Tonight, on Halloween, we will be in our old Victorian house by the graveyard, luring little children with candy so we can put them to work doing Winning Writers tech support. Maybe we’ll even watch “Rocky Horror” on Netflix, because we’re too Brad-and-Janet to go to the theater with all those icky people throwing toast.
Humor, masquerade, song — these things help us face death and even celebrate it (with fingers crossed). All Hallows’ Eve, and tomorrow’s All Saints’ Day, are times when we can throw off the stifling solemnity of grief, but opt for something a little darker and truer than sentimental consolation.
In memory of our friend, Roc Ahrensdorf, who died of cancer this summer at age 57, I’d like to share these reflections from Kahlil Gibran.
You would know the secret of death.
But how shall you find it unless you seek it in the heart of life?
The owl whose night-bound eyes are blind unto the day cannot unveil the mystery of light.
If you would indeed behold the spirit of death, open your heart wide unto the body of life.
For life and death are one, even as the river and the sea are one.
In the depth of your hopes and desires lies your silent knowledge of the beyond;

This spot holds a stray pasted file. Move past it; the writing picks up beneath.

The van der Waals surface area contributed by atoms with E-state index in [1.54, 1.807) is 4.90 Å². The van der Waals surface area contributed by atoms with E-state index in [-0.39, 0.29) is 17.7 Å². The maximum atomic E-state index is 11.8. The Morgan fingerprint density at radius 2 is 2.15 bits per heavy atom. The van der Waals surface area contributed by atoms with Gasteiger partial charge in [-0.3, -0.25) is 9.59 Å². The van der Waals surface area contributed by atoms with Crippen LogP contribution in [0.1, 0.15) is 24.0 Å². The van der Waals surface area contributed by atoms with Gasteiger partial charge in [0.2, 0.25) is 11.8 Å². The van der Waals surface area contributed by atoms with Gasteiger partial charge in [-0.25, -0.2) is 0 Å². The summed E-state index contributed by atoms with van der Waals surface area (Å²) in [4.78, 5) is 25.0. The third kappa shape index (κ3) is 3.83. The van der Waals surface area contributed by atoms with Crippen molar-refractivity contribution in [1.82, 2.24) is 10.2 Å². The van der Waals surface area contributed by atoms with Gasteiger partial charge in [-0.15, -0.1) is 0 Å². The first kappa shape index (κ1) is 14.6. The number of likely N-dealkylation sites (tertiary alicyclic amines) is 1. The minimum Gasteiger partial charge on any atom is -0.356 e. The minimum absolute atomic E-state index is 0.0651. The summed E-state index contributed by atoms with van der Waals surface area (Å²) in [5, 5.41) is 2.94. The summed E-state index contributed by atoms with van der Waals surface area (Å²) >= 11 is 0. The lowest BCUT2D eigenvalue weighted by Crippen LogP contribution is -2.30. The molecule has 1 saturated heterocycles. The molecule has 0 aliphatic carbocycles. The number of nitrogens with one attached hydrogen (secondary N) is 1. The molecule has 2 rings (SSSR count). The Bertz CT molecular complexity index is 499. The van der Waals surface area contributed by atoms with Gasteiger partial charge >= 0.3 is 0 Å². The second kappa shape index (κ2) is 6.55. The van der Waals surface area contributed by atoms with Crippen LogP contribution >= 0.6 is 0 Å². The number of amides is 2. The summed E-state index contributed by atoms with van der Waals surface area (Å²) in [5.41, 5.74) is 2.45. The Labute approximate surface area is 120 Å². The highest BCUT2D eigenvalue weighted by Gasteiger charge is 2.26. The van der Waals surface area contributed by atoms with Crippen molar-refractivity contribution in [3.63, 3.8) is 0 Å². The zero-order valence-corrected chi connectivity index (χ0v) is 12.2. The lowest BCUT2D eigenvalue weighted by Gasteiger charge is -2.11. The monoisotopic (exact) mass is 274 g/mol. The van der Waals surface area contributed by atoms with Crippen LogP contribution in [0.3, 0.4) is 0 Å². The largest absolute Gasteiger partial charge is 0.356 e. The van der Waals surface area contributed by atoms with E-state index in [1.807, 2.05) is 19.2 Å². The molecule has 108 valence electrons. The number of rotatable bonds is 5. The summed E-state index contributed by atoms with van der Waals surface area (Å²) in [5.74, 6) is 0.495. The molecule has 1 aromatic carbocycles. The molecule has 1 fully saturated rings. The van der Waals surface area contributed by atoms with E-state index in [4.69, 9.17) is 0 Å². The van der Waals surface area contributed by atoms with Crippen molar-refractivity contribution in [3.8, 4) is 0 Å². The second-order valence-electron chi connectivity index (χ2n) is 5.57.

And like seeds dreaming beneath the snow your heart dreams of spring.
Trust the dreams, for in them is hidden the gate to eternity.
Your fear of death is but the trembling of the shepherd when he stands before the king whose hand is to be laid upon him in honour.
Is the shepherd not joyful beneath his trembling, that he shall wear the mark of the king?
Yet is he not more mindful of his trembling?
For what is it to die but to stand naked in the wind and to melt into the sun?
And what is it to cease breathing, but to free the breath from its restless tides, that it may rise and expand and seek God unencumbered?
Only when you drink from the river of silence shall you indeed sing.
And when you have reached the mountain top, then you shall begin to climb.
And when the earth shall claim your limbs, then shall you truly dance.
Roc working on our house, April 2008